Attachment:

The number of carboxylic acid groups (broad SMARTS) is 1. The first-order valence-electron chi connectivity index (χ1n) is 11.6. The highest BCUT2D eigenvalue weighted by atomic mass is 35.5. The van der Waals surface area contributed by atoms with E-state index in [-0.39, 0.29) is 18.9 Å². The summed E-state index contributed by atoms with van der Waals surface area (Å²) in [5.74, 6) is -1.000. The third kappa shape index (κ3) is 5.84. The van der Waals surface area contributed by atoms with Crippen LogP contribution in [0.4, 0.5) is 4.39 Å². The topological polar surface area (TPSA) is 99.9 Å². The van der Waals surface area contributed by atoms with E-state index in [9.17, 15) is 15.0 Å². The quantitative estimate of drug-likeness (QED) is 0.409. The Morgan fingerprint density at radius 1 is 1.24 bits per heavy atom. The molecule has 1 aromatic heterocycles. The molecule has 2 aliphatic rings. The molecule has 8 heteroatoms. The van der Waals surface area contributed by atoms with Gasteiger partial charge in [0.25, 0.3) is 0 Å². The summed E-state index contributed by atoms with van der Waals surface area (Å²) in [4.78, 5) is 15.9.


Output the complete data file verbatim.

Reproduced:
The number of carboxylic acid groups (broad SMARTS) is 1. The first-order valence-electron chi connectivity index (χ1n) is 11.6. The highest BCUT2D eigenvalue weighted by atomic mass is 35.5. The van der Waals surface area contributed by atoms with E-state index in [-0.39, 0.29) is 18.9 Å². The summed E-state index contributed by atoms with van der Waals surface area (Å²) in [5.74, 6) is -1.000. The third kappa shape index (κ3) is 5.84. The van der Waals surface area contributed by atoms with Crippen LogP contribution in [0.4, 0.5) is 4.39 Å². The topological polar surface area (TPSA) is 99.9 Å². The van der Waals surface area contributed by atoms with E-state index in [9.17, 15) is 15.0 Å². The quantitative estimate of drug-likeness (QED) is 0.409. The Morgan fingerprint density at radius 1 is 1.24 bits per heavy atom. The molecule has 1 aromatic heterocycles. The molecule has 2 aliphatic rings. The molecule has 8 heteroatoms. The van der Waals surface area contributed by atoms with Gasteiger partial charge in [0.25, 0.3) is 0 Å². The summed E-state index contributed by atoms with van der Waals surface area (Å²) in [4.78, 5) is 15.9.